Speaking to a few more ladies at the borehole, it is clear that most of them have been affected by these routines mentally and physically. Having to manually use the borehole and carry 100 litres of water almost every day is weighing down on them heavily, and yet that is not the only work that they have to do as housewives. They wish life could be different, and that they could spend more time with their families and do productive work for themselves.
“I am a vendor. I make fries and samoosas to sell. The business was going quite well when there were water rations but now I cannot afford to sell anything. Ndihwo watova hupenyu hwangu (This is my life now),” the last words coming out almost a mumble.
Since March 2019, most areas in Chitungwiza like Unit M where Mrs Makanda stays, have not received a drop of the resource. As a result, boreholes have been crowded from morning to night, with everyone hoping to get a chance to acquire at least 20 litres of water. However, more problems are emerging from this new assembly point.
“A lot of things happen here at the borehole. Some of the men and boys who come before us secure at least 5 places individually. When we get here, we are already at number 50 to 70 in the queue behind them. When they have secured their spots they sell numbers, and if you do not buy a spot from them, others will, and you have to sit and watch while people who come later than you get access to water,” she said angrily.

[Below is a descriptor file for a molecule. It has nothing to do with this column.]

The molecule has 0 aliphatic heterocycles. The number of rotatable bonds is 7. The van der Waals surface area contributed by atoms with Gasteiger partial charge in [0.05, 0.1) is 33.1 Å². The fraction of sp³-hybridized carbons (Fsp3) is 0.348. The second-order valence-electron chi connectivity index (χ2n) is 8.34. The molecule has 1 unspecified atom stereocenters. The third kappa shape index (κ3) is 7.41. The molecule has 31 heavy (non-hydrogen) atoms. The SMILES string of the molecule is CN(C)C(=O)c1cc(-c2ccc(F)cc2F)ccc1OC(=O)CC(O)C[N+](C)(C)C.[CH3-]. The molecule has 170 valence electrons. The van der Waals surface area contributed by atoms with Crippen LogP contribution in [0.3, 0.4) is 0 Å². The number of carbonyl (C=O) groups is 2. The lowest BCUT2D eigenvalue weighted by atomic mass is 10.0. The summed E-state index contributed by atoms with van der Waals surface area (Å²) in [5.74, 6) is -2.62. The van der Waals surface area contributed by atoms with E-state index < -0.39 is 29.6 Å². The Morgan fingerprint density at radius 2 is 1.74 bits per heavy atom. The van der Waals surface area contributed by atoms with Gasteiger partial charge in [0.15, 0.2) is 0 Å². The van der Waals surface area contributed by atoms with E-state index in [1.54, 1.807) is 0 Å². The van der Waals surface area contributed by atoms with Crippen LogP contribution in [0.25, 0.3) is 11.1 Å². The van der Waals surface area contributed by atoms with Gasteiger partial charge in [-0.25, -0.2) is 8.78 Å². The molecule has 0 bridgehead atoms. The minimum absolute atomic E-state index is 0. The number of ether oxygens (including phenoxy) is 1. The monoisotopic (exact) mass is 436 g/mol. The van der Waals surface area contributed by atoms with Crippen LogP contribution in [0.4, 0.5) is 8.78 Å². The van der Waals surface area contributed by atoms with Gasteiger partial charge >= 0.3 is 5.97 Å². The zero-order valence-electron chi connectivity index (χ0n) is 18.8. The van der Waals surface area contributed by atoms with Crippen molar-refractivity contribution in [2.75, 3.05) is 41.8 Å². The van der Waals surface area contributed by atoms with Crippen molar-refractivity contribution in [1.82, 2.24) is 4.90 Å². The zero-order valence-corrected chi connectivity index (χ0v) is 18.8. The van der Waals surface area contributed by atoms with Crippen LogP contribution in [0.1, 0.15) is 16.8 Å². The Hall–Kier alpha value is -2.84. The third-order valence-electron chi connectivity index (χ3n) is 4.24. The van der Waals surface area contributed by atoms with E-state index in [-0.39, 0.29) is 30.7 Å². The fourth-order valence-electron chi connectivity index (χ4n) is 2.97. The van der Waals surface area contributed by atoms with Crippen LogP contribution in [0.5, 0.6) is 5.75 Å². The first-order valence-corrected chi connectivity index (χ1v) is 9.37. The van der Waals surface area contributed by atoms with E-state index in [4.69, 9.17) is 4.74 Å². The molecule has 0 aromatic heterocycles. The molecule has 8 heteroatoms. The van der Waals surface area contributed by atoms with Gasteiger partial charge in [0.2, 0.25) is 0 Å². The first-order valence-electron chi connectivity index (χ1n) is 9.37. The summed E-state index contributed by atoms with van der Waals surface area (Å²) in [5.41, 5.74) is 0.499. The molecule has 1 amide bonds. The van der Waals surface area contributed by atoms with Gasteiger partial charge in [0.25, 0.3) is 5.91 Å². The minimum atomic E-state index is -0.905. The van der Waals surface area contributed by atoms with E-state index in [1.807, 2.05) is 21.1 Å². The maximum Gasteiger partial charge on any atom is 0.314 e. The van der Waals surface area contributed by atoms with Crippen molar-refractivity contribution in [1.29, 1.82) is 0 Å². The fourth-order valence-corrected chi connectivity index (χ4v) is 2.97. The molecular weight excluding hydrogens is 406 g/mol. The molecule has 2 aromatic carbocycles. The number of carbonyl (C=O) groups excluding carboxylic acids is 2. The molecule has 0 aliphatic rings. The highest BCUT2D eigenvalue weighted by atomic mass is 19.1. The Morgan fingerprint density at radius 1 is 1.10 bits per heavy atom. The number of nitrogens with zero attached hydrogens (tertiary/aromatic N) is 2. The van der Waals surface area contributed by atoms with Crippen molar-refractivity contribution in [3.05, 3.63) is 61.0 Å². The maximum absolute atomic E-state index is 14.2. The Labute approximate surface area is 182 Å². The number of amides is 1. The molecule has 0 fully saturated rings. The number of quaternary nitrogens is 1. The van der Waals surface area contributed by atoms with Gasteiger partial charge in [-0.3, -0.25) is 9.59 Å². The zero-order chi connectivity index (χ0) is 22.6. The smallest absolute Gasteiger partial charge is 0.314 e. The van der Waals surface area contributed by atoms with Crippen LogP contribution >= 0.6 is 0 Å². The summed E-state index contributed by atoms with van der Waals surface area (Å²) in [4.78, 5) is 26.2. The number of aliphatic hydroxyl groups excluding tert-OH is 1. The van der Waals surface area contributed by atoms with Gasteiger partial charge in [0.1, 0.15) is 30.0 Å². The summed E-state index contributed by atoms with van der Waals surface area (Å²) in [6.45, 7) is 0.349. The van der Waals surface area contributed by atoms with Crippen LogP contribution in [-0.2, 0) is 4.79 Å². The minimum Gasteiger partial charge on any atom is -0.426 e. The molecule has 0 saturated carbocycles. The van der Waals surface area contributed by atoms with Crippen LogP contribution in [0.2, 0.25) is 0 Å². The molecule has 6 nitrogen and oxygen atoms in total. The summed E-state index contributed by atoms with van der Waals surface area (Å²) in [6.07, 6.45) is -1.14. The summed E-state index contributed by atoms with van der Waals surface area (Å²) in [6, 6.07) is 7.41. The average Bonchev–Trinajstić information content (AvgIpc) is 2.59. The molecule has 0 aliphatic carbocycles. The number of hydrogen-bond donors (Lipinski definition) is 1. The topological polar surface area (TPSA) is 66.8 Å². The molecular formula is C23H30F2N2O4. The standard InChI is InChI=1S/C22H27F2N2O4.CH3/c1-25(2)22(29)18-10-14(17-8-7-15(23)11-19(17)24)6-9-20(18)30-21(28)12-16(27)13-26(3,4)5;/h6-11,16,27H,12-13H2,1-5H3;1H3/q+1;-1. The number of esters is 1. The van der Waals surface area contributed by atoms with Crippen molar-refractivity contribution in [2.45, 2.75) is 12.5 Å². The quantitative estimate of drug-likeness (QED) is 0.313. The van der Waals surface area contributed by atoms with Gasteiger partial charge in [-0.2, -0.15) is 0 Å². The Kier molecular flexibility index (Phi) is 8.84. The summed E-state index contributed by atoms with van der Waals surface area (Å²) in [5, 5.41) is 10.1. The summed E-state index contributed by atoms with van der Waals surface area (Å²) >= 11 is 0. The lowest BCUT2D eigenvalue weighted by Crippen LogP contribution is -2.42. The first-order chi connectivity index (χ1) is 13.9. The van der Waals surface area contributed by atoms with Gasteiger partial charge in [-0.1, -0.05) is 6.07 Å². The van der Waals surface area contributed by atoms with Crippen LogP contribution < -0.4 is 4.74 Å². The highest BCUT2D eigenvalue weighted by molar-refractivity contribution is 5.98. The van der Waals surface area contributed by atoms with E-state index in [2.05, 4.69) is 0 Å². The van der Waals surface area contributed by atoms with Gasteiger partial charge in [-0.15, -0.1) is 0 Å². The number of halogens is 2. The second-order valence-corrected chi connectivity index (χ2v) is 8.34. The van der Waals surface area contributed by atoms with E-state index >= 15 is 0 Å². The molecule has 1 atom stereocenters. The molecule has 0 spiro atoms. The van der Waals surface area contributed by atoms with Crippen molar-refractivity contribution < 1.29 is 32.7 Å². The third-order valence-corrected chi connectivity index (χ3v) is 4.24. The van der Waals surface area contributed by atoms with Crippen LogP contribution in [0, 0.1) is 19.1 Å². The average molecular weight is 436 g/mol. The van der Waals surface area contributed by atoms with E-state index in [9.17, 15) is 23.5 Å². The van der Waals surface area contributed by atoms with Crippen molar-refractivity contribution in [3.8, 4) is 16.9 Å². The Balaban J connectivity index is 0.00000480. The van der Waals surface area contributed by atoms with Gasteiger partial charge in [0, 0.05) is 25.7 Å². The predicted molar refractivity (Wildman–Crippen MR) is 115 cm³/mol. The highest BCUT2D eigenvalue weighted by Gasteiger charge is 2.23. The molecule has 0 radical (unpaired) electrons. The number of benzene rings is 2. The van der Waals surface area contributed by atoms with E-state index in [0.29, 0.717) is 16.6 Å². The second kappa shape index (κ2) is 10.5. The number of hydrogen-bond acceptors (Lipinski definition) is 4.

Disappointment sweeps through her face before she speaks again. "Most of us here are women, wives, and we have to conduct ourselves in an honourable manner. The ones who try to stand up for themselves end up being involved in fights with men, and many left this place with wounds and scars after police came to control the noise.”
There have been reports of sexual harassment from women who have had their buttocks grabbed by men while they stood in the queues or when they have been caught up in the struggles that occur at water sources.
“Tinobatwa kuno and hapana wekuudza because ana baba vemba tinovatya (We are always sexually harassed here and there is nobody to report to because we are afraid of what our husbands will say)" she added.
Having finally fetched her water at 3 in the afternoon, Mrs Makanda puts her child on her back. Her son has been brought to her by her sister some time in the morning. She makes her way back home where she finds her grade 2 daughter already back from school.
It has been a long day of waiting in the sun and the heat has taken a toll on her. She delegates her 13 year old sister and 8 year old daughter to help her fetch the remaining buckets from the borehole where she left them, full of water.
Although she might have been willing to fetch the water on her own, she is tired and her sister and daughter are ready to help. “Every time I send them to the borehole, I do not feel settled because cases of rape have been reported here. We are not sure if it is rape or vana vanenge vaita musikanzwa (or children who get up to mischief),” she added.